A 2014 Jeep Cherokee Trailhawk is on display at Charlie’s Dodge in Maumee. Chrysler has temporarily slowed production of the new model for testing.
Faced with a huge inventory of vehicles that still aren’t quite ready to be shipped to dealers, Chrysler Group LLC has temporarily shut down the Toledo Assembly Complex’s new afternoon shift on the Jeep Cherokee line.
About 500 employees were laid off, though Chrysler officials said they should be back on the job in roughly two weeks.
Chrysler began producing the new Cherokee on one shift on June 24. The company added the second shift Aug. 19.
Through the end of August, the plant had built 9,430 Cherokees.
With workers able to finish about 400 vehicles per shift, Chrysler could have added several thousand to that total over the last three weeks.
But no vehicles have been sent to dealerships yet.
“We have been producing vehicles since the end of June and have now built the critical number of vehicles we need to stock dealerships once containment is released,” the company told The Blade in a statement.
“We will temporarily idle the second shift so as not to put additional strain on our logistics partners to get these vehicles into the hands of customers as quickly and efficiently as possible upon release."
The plant’s first shift will continue operating normally.
Chrysler officials previously acknowledged they were having calibration issues with the Cherokee’s new nine-speed transmission that would require early build vehicles to be reprogrammed, delaying shipment of the vehicles by about a month.
Sources said the company has put those those issues behind it, and the transmission is operating as designed.
However, Chrysler is still taking the unusual step of again test driving every vehicle that had already been built. Union officials said the length of the drive varies from vehicle to vehicle, but that drivers are testing everything.
In spite of that, Bruce Baumhower, the president of United Auto Workers Local 12, said there is not a problem with the Cherokee.
Instead, he said Chrysler is being extra-cautious on a complex launch. Not only does the Cherokee have a new transmission, it also has a new engine and new four-wheel drive systems.
“These will be perfect when they hit the showrooms,” Mr. Baumhower said. “This is a double-check. They've already been OK’d; this is to do a final drive-through.”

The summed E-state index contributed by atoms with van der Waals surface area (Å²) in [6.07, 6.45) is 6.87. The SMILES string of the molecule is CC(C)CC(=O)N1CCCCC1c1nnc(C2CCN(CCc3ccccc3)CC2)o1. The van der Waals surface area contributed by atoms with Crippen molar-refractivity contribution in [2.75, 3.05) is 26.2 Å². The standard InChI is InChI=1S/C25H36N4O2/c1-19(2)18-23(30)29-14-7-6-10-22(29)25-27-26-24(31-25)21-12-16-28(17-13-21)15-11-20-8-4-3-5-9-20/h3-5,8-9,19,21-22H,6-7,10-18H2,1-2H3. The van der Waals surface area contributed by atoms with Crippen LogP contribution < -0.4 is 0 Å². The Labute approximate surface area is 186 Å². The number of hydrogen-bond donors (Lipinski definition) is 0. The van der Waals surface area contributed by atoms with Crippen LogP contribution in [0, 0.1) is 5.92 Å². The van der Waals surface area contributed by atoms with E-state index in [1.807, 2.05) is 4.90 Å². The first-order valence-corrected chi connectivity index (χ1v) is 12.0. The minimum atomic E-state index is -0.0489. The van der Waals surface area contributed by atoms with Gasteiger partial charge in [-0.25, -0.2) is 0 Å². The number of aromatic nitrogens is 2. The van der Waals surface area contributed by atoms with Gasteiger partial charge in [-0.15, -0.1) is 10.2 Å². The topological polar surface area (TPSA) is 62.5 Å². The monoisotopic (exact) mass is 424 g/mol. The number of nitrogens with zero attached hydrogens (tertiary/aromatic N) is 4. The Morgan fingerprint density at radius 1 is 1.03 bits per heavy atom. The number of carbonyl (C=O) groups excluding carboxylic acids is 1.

A company spokesman said Chrysler is doing “extended quality validation” testing but declined to elaborate.
The company said some second-shift workers have been kept on to help with the testing.
Chrysler spokesman Jodi Tinson said the company still expects to have vehicles in dealerships by the end of this month.
However, one local dealer said he wouldn't be surprised if his lot doesn't get the Cherokee until early October.
Michael Barchick, vice president and general manager at Charlie's Dodge Chrysler Jeep in Maumee, said he’s eager to get the Cherokee to sell, but also said he’d rather Chrysler take its time to make sure the vehicle is ready.
“They’re going to get it right,” he said.
“They can’t afford not to. They're doing their due diligence. If they have to push the launch date back, so be it.”
Mr. Barchick is expecting to sell 10 to 20 Cherokees a month.
With the Liberty, the vehicle that the Cherokee is replacing in Jeep’s lineup, Mr. Barchick averaged five to 10 sales a month.
Still, the delays have frustrated some Cherokee buyers who already put in their orders and are wondering what’s keeping their vehicles from reaching dealerships.
One buyer in Telluride, Colo., said he ordered a Cherokee Trailhawk on Aug. 9, the first day dealers could submit orders, but hadn't heard anything since.
“Jeep has been silent on what they are doing,” he wrote in an email to The Blade.
Both union and company officials emphasized the layoffs were temporary and workers will be back on the job soon.
Mr. Baumhower is expecting big things from the Cherokee.
"We think this vehicle will take the market by storm, and I predict by next year we might have to look at a third shift and add another 800 to 900 people,” he said.
Chrysler has added more than 1,800 jobs at the Toledo Assembly Complex since Jan. 1 in order to add the second shift on Cherokee and support Wrangler production.
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